Proprietors expressed concerns for these salary arrears noting, “My real concern is teacher payment. They need their money because they all are working, but parents are not paying the requested money.” Another noted, “Since we have not received any school fees since March, I have no income and funding for teachers’ salaries. Also, I have outstanding loans I need to pay. Hence, since lockdown, my husband and I started raising chickens—about 400, which are now about 1kg in weight. When I am able to sell them, I should be able to pay my staff at least part of their salary.”

From a ‘Gallery Walk’ during a 2019 training for school leaders, Kigali Rwanda: the dispositions of a quality teacher

Losing Teachers: “We may lose most of our good teachers.”

Proprietors noted that salary arrears might lead to losing teachers as it is “difficult on their side to go without pay for a long period. We may lose most of our good teachers either to other schools or sectors, which may be a challenge when schools re-open.” Another school leader commented, “With a population of 30 teachers, we could not afford to pay all their salaries as normal. We think this may affect the teachers’ morale when we plan to re-open in September. Also, the majority of our staff comes from foreign countries, and they went home before lockdown; therefore, it may be hard for them to return with the border closures for foreigners and a quarantine of 14 days for returning residents.”

Loans: “How can I free myself from the bank?”

Many school leaders expressed deep concern about not being able to repay their current loans. Some commented that their “payment is far overdue,” questioning how they might “raise funds to pay the loan” or “settle with the bank.” This concern has also carried over into personal finances as one school leader commented, “My personal debt or liability is rising as I have borrowed for my teachers’ March salary. If the school does not re-open soon and we do not get school fees from students, how will I pay off my personal loans?”

Some contemplated applying for new loans in order to pay teachers, but applying for these loans is a challenge. One school leader commented, “Our application for a loan to pay our teachers at our partner bank was turned down. We are worried about how our teachers will stay motivated when we cannot pay them until school re-opens in September.” A few reported that their government has said loans are available to private schools, “The government has promised a relief package to private schools in the form of a loan. It has not yet happened.” A few school leaders report that they “…have been able to continue paying teachers thanks to a state loan” they applied for. However, according to the economic projections they developed, it will not be enough to start a new school year. In a few cases, school leaders report looking for new ways to generate income. One leader in India commented that through “a private school association, we have submitted an MOU to the Education Minister for 50% budgetary support for teachers’ salary, and we will see what happens.”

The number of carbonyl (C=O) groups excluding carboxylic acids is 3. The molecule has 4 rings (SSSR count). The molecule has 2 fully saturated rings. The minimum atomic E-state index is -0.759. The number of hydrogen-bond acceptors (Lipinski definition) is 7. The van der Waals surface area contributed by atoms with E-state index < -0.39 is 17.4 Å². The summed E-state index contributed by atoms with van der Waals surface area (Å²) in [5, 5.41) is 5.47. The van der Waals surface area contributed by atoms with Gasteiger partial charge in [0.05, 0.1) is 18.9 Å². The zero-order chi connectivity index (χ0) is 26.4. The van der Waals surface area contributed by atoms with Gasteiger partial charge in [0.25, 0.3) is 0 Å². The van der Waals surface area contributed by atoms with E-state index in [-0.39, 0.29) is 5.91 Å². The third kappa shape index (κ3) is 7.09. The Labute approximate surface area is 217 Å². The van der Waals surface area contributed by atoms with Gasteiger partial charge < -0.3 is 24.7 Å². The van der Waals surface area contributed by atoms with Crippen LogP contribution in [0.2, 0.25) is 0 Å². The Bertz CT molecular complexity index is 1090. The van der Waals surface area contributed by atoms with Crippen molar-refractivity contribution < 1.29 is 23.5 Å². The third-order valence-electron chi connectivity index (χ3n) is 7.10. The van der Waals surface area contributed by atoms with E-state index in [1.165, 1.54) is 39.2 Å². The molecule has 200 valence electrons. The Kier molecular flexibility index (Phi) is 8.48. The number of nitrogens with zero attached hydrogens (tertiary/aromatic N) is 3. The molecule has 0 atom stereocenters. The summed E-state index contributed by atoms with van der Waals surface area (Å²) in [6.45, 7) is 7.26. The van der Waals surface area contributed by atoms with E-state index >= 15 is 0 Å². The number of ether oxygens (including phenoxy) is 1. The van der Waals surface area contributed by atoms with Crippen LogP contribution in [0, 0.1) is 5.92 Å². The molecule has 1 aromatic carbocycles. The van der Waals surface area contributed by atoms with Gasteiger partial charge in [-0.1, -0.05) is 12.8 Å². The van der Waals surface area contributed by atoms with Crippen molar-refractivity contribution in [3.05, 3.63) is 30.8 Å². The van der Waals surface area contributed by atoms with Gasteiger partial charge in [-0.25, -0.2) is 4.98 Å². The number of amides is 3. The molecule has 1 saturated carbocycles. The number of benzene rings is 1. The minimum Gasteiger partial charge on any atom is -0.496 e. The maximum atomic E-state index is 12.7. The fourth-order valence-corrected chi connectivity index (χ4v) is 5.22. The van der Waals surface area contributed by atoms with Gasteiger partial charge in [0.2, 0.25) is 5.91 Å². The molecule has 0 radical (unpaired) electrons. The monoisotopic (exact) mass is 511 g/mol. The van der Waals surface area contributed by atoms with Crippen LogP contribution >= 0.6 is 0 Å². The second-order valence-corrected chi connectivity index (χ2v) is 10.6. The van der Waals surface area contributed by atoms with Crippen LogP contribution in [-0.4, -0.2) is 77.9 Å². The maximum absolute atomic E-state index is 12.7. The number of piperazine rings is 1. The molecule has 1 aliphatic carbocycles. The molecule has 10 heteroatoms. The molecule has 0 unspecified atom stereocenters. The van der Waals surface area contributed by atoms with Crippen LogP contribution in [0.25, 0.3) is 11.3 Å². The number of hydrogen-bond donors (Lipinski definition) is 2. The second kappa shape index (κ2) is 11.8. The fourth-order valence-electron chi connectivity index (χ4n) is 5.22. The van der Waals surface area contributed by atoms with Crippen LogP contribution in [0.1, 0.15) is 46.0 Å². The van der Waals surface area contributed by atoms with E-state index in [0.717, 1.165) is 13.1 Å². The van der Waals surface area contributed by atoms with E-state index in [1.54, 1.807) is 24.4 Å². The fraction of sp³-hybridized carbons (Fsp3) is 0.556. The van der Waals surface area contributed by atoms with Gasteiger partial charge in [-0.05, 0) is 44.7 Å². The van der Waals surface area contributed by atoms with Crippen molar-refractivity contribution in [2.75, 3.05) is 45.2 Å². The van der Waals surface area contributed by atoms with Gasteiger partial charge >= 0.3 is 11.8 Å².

Other Financial Challenges: “We will likely lose the premises.”

Other financial challenges have also emerged with the pandemic. As one school leader noted, “we have verbally agreed with owners of our school premises to halt the rent fee, [but] we are not sure whether they will keep that and wait for September. And if that is not the case, we are likely to lose the premises.” Several proprietors also lamented the state of the physical plant, commenting that extending the time to school re-opening “will see our structures needing more repairs, yet we have no income as of now.” Those that were under construction when the pandemic broke out may not have been able to continue, as one leader noted the construction of two new classrooms “had taken all the income yet parents had not completed school fee payment. Since the first term is to be repeated, we shall have no chance to demand these debts, hence it will result in a loss for the school, which may lead to a few services being provided once the school re-opens.”

Next Steps…

As school closures continue the fact that so many non-state schools could not fully pay their teachers has been weighing on the minds of these school leaders for months.  Some governments and NGOs have provided low-interest loans while in other nations loans continue to be unavailable. We don’t yet know how many schools will never reopen or how many teachers and students will leave schools, but we do know that in the long-term finding alternative revenue sources to augment tuition revenue is crucial. A few schools have social enterprises (e.g., a bakery in which culinary students sell baked goods; a school garden selling vegetables and fruit, charging community members to use the computer lab) that help in diversifying revenue sources. We also know that schools need to be innovative in the tuition models figuring out their value proposition is vital to their survival.  For the NGO reported here, they are offering trainings and resources to stimulate innovation.  We hope other NGOs, corporations and government agencies do the same.

Meet Paula Cordeiro: Paula A. Cordeiro